Also critical is the need to forge social capital, which refers to the development of a shared sense of identity, understanding, norms, values, common purpose, reciprocity, and trust. There is abundant research that shows a positive correlation between the social capital of trust and various aspects of national and institutional development and capabilities to manage crises. Weak or negative social capital has many deleterious consequences. The COVID-19 pandemic has made this devastatingly clear – countries in which the citizenry is polarised and lacks trust in the leadership have paid a heavy price in terms of the rates of infection and deaths.

Impunity must be severely punished to de-institutionalise corruption, whose staggering scale shows that domestic resources for development are indeed available. To quote the popular saying by Arthur Drucker, “organisational culture eats strategy”.

The question of social capital underscores the fact that there are many different types of capital in society and for development. Often in development discourse the focus is on economic capital, including financial and physical resources. Sustainable development requires the preservation of natural capital. Malawi’s development has partly depended on the unsustainable exploitation of environmental resources that has resulted in corrosive soil erosion and deforestation. Development planning must encompass the mobilisation of other forms of capital, principally social and cultural capital. The diaspora is a major source of economic, social and cultural capital. In fact, it is Africa’s largest donor, which remitted an estimated $84.3 billion in 2019.

In conclusion, Malawi’s development trajectory has been marked by progress, volatility, setbacks, and challenges. For a long time, Malawi’s problem has not been a lack of planning, but rather a lack of implementation, focus and abandoning the very basics of required integrity in all day-to-day work. Also, the plans are often dictated by donors and lack local ownership so they gather the proverbial bureaucratic dust.

Let us strive to cultivate the systems, cultures, and mindsets of inclusion and innovation so essential for the construction of developmental and democratic states, as defined by Thandika and many illustrious African thinkers and political leaders.

This article is the author’s keynote address at the official opening of the 1st National Development Conference presided by the State President of Malawi, His Excellency Dr. Lazarus Chakwera, at the Bingu International Convention Centre, Lilongwe, on 27 August, 2020.

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Kenya’s Gulag: The Dehumanisation and Exploitation of Inmates in State Prisons

Kenyan prisons today carry the DNA of their forebears – the colonial prisons and Mau Mau detention camps. They are about brutalising prisoners into submission and scaring the rest of society into compliance with the state. And like their colonial predecessors, they are also sites of forced labour.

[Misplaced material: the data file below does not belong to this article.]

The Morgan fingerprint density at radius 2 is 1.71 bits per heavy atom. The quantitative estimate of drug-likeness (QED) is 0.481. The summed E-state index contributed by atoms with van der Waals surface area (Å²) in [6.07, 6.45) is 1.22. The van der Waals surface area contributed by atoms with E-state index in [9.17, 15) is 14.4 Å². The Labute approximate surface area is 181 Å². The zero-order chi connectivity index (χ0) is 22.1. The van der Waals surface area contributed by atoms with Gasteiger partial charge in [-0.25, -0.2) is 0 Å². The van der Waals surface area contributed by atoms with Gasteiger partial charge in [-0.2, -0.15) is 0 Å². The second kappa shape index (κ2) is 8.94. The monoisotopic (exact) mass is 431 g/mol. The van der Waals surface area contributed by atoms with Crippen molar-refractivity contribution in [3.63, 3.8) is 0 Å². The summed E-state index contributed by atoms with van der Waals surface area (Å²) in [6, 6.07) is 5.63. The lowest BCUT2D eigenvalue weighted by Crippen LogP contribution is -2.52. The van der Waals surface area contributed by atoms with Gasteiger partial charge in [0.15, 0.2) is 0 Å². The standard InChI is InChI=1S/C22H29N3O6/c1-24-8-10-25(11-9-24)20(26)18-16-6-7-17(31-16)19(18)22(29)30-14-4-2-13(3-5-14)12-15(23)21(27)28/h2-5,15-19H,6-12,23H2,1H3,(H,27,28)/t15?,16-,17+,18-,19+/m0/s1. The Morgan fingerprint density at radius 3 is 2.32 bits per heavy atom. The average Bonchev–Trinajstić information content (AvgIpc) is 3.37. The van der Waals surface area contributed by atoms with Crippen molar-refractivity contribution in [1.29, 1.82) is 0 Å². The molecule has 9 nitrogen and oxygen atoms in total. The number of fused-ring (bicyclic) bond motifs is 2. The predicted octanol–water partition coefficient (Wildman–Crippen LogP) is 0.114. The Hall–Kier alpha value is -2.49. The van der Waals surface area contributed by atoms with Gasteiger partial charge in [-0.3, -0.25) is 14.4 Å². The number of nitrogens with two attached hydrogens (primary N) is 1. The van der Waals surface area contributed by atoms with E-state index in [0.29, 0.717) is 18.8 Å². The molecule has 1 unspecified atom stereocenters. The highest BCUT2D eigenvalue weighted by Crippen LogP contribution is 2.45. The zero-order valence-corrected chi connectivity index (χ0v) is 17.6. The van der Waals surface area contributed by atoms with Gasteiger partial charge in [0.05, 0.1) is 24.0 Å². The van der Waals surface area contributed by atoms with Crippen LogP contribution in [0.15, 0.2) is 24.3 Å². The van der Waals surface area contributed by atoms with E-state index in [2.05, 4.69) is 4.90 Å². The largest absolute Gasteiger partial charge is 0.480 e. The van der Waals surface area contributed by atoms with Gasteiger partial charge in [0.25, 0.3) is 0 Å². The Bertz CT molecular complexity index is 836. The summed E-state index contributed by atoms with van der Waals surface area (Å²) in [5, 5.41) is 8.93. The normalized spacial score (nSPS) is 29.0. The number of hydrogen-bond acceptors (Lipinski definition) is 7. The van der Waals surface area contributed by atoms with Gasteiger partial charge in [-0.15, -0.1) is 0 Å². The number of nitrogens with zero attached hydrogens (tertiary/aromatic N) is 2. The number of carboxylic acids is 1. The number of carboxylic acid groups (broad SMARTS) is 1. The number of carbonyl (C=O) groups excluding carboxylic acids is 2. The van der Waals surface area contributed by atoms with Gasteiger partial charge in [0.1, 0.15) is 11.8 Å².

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The influx of the Mau Mau transformed the prison population in Kenya from one predominantly made up of recidivist petty criminals and tax defaulters to one composed largely of political prisoners, many of whom had no experience of prison life and who brought with them new forms of organisation.

Prison life was harsh, with its share of brutalities and fatalities. Between 1928 and 1930, about 200 prisoners in Kenya died. According to British historian David Anderson, “Kenya’s prisons were already notably violent before 1952 [when the Mau Mau uprising began], more violent than other British colonies.”

However, the incorporation of prisons and detention camps into the “Pipeline” (the system developed by the colonial state to deal with the Mau Mau insurgents and to try and break them using terror and torture) inevitably led to the institutionalisation of the methods of humiliation and torture.

As Anderson notes, “Most of the staff in both the Prison Service and in the [Mau Mau] detention camps were Africans. Some were even Kikuyu. They certainly ‘learned’ these methods during their periods of early employment.” He goes on to say that “those who ran the service by the 1960s and early 1970s were all men who had been recruited and trained during the Mau Mau period”. He thinks it “very likely that these individuals practiced what they had learned as cadets and trainees in the 1950s…I think the Mau Mau experience certainly hardened Kenya’s prison system and introduced a greater range of punishments and harsher treatment for prisoners as a consequence of the conditions off the Emergency”.

Compare, for example, this account of the treatment of Mau Mau detainees in the 1950s published in Caroline Elkins’ book, Britain’s Gulag: The Brutal End of Empire in Kenya:

Regardless of where they were in the Pipeline (the system of camps established for deradicalizing Mau Mau detainees and prisoners), roll call meant squatting in groups of five with their hands clasped over their heads. The European commandants would then walk through the lines, counting and beating the detainees. “The whole thing was just so ridiculous,” recalled one former detainee from Lodwar. “Whitehouse [the European in charge] would just count us over and over again.”